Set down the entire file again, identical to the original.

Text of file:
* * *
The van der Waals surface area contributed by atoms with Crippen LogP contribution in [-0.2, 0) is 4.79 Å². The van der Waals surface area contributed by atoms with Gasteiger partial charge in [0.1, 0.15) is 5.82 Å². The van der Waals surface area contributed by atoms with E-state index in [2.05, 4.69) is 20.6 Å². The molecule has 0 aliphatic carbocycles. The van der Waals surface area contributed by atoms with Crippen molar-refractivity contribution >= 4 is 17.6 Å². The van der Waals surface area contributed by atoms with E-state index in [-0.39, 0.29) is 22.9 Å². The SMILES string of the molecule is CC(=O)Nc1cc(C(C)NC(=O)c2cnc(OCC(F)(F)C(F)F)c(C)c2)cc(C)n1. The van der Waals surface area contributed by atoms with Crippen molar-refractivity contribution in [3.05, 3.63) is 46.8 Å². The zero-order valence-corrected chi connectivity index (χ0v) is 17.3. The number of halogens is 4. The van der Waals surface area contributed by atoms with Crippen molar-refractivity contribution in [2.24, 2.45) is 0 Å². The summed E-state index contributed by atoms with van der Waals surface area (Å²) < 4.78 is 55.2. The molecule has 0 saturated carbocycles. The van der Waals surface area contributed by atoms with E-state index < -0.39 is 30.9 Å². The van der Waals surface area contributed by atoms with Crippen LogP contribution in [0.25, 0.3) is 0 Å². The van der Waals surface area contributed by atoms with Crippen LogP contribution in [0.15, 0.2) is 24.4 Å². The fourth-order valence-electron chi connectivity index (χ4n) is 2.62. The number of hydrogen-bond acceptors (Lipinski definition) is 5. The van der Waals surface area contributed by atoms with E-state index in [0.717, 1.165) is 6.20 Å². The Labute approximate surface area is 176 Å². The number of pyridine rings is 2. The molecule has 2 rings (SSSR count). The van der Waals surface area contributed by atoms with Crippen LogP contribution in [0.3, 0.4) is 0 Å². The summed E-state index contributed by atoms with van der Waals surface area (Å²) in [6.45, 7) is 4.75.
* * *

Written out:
The van der Waals surface area contributed by atoms with Crippen LogP contribution in [-0.2, 0) is 4.79 Å². The van der Waals surface area contributed by atoms with Gasteiger partial charge in [0.1, 0.15) is 5.82 Å². The van der Waals surface area contributed by atoms with E-state index in [2.05, 4.69) is 20.6 Å². The molecule has 0 aliphatic carbocycles. The van der Waals surface area contributed by atoms with Crippen molar-refractivity contribution >= 4 is 17.6 Å². The van der Waals surface area contributed by atoms with E-state index in [-0.39, 0.29) is 22.9 Å². The SMILES string of the molecule is CC(=O)Nc1cc(C(C)NC(=O)c2cnc(OCC(F)(F)C(F)F)c(C)c2)cc(C)n1. The van der Waals surface area contributed by atoms with Crippen molar-refractivity contribution in [3.05, 3.63) is 46.8 Å². The zero-order valence-corrected chi connectivity index (χ0v) is 17.3. The number of halogens is 4. The van der Waals surface area contributed by atoms with Crippen molar-refractivity contribution in [2.24, 2.45) is 0 Å². The summed E-state index contributed by atoms with van der Waals surface area (Å²) < 4.78 is 55.2. The molecule has 0 saturated carbocycles. The van der Waals surface area contributed by atoms with E-state index < -0.39 is 30.9 Å². The van der Waals surface area contributed by atoms with Crippen LogP contribution in [0.25, 0.3) is 0 Å². The van der Waals surface area contributed by atoms with Crippen LogP contribution in [0.15, 0.2) is 24.4 Å². The fourth-order valence-electron chi connectivity index (χ4n) is 2.62. The number of hydrogen-bond acceptors (Lipinski definition) is 5. The van der Waals surface area contributed by atoms with E-state index in [0.717, 1.165) is 6.20 Å². The Labute approximate surface area is 176 Å². The number of pyridine rings is 2. The molecule has 2 rings (SSSR count). The van der Waals surface area contributed by atoms with Crippen LogP contribution in [0.3, 0.4) is 0 Å². The summed E-state index contributed by atoms with van der Waals surface area (Å²) in [6.45, 7) is 4.75.